A representative of the Speedway gas station and convenience store on Route 102 came before the Zoning Board of Adjustment (ZBA) seeking permission to convert an existing manual sign to a changeable electronic sign. The sign in question displays the current prices for gas.
A variance was required because Londonderry zoning ordinance 7.7.E.3 states that “Animated, moving, flashing, and noise making signs are prohibited. Changeable electronic message board signs are prohibited in all zoning districts.”
Before Speedway presented their case, the ZBA read into the record a letter from resident David Colglazier expressing concerns about the proposed sign. He said that based on similar signs he has seen elsewhere, he was concerned that a frequently changing sign could be distracting at night and may appear ugly and cheap. He asked that if granted, Speedway only be allowed to change the sign 1-2 times per day.
Presenting on behalf of the applicant, Carolyn Parker said that Speedway wanted to make the sign change to make it easier and safer for employees to change the fuel price display. She noted that today they have to use ladders or long poles to physically change the prices and that in snowy or wet weather this can be dangerous.
She added that the prices would be the only part of the sign that would change during the day and that she expected they would change once or twice per day. She added that when the prices changed, the change would be instantaneous with no flashing or blacking out, so that unless someone was staring at the sign, they would not notice the change.
Parker also said that she did not believe that the intent of the ordinance was to prevent signs of this type. She felt the intent was to prevent electronic advertising that contributed to visual clutter and that changed frequently.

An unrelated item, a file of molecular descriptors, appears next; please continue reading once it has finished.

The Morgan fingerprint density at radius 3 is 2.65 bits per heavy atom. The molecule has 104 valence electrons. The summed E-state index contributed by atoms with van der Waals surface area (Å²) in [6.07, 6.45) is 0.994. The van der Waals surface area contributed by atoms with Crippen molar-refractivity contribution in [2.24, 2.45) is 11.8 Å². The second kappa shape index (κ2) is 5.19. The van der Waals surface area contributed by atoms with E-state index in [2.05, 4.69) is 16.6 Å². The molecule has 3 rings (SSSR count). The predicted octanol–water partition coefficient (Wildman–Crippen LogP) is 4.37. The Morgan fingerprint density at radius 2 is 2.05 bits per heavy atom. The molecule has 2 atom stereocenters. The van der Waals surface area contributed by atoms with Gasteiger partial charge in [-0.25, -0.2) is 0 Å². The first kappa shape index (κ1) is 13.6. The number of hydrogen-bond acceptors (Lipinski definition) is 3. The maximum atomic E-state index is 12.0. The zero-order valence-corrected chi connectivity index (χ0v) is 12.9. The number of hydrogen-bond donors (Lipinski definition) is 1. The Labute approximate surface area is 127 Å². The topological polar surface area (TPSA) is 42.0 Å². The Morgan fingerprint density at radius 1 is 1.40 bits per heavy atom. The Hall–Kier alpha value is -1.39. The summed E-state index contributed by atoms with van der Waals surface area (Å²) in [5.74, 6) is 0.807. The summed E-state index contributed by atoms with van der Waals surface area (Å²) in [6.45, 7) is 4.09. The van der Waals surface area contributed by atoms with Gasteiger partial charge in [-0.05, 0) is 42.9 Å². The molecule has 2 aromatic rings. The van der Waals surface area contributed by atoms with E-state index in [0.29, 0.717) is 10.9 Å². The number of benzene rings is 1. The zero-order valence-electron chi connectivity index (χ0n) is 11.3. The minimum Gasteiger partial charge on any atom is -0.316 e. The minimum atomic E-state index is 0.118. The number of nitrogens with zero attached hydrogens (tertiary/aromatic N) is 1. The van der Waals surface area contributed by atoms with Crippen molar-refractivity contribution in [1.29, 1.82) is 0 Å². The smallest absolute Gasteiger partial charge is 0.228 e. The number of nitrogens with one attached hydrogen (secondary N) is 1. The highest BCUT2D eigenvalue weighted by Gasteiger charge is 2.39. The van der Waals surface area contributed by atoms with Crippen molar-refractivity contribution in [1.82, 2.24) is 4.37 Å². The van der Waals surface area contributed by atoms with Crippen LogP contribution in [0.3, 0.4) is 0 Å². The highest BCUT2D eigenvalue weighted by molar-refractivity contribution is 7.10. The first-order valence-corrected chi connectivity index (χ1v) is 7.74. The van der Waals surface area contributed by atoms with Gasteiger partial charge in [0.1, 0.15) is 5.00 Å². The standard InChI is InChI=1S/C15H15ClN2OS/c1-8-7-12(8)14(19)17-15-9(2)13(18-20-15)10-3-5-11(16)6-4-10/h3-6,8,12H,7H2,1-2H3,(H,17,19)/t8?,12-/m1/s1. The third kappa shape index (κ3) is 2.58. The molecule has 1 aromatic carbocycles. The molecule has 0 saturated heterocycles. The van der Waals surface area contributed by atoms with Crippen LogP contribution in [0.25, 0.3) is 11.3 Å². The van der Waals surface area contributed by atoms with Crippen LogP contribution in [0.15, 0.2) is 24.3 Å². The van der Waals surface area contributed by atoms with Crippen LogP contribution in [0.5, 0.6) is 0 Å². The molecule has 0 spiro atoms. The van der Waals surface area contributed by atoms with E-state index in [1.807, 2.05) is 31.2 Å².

She added that the upgraded sign would not change the character of the area since it is in a busy commercial zone and that making the change would not impact the health, safety and welfare of the public.
ZBA member Suzanne Brunelle asked why the numbers showing the price would be red since the current sign has white numbers. Parker said that it is a standard in the industry to show prices for gasoline in red and diesel in green.
Member Mitch Feig asked Parker how the proposed sign compares to those at other gas stations in town. She replied that every company and brand has their own unique requirements.
Brunelle pressed Parker to explain what made this property unique since that is one of the five criteria that must be met to grant a variance. Parker talked about the new trend to use LEDs in signs and the improved safety from not having to manually change the sign.
Feig asked why the ZBA had granted similar variances in the past. Other board members said that the uniqueness came from the federal requirement that prices be displayed and the safety risk of making changes manually in a high traffic area.
After brief deliberation, the board voted 5-0 to grant the variance.